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One of the many glorious sunsets viewed from the Esplendor hotel…

Towards the end of my holiday I decided to take a ‘sunset cruise’ that hilariously turned into a ‘storm cruise’ with a dash back to the shore and being told to run for it across the beach because someone had been killed by lightning the week before. During my two-week trip, the lightning strike happened, plus a guy got his leg chewed off by a croc in Tamarindo estuary (he was walking where he shouldn’t) and a volcano erupted. Costa Rica is certainly ‘lively’ when it comes to natural-world news.

Tamarindo is happily also famous for its party atmosphere. One of the things I need when I’m away on my own is access to lively nightlife. I’ve found I can lose myself in local bars and clubs, whereas it’s more difficult in a quiet restaurant. I need lots of people around at night, and Tamarindo (or Tamagringo, as the locals refer to it) doesn’t disappoint. As the guides suggest, it has something of a ‘spring break’ feel about it, with a range of bars catering to the American surf crowd.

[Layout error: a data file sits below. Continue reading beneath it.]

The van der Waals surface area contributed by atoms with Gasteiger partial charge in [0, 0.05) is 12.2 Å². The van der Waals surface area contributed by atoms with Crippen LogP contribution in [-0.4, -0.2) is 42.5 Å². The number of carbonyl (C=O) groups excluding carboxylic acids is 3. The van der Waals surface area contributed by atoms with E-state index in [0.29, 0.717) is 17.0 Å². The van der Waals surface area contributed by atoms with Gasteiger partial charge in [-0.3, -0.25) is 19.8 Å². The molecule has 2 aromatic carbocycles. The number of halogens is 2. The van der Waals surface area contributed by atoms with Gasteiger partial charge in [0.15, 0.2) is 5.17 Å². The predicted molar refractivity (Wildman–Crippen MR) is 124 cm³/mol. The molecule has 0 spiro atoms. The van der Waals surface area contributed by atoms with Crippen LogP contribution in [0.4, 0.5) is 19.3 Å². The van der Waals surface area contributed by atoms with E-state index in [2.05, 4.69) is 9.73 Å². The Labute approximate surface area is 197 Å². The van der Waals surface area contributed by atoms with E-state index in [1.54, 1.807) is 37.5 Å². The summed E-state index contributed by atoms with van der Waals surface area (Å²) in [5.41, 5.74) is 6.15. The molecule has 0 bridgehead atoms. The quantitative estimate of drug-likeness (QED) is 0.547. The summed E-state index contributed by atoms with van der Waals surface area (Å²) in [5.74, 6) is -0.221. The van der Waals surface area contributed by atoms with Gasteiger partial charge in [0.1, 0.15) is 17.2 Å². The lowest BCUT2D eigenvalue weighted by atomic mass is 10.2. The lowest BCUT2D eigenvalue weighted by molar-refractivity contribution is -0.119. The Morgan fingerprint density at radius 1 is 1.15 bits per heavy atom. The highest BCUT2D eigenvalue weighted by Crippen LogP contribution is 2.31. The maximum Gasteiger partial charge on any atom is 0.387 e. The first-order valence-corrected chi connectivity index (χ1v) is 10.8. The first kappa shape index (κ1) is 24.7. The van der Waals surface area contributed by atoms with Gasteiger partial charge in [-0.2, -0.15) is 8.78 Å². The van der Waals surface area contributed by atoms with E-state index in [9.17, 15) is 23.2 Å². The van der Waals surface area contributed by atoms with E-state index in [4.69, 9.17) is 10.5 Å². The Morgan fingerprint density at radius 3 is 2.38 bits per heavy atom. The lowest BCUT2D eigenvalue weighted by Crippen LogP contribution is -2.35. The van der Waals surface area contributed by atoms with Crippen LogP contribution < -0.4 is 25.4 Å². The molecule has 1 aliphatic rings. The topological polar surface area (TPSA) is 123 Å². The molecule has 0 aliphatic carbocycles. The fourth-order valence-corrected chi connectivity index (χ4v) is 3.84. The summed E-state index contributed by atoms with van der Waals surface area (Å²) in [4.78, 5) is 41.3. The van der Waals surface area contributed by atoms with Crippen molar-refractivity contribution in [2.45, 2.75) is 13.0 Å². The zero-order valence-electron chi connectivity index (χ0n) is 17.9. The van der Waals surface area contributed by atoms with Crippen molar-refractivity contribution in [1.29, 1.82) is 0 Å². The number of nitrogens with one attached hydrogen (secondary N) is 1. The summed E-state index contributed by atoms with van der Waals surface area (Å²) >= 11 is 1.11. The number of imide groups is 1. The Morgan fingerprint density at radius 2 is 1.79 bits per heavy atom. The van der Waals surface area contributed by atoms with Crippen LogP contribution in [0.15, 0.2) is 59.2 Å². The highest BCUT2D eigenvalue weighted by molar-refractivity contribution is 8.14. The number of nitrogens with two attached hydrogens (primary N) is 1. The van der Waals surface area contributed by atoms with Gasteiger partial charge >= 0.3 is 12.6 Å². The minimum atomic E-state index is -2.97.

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Surfer on wave watch at Playa Langosta, Tamarindo

I preferred the local ‘Tico’ places – like Pacifico, where you can’t stand still for five seconds without someone whizzing you round the dance floor to the latest salsa hit. And then there’s the Crazy Monkey Bar, where everyone heads on a Friday night, split between a Gringo and a Tico dancefloor. Guess which one I headed to? Yep – Tico every time. Much more fun, and more relaxed. Beware the free shots given to ladies though – Guaro chilli shots are pretty lethal.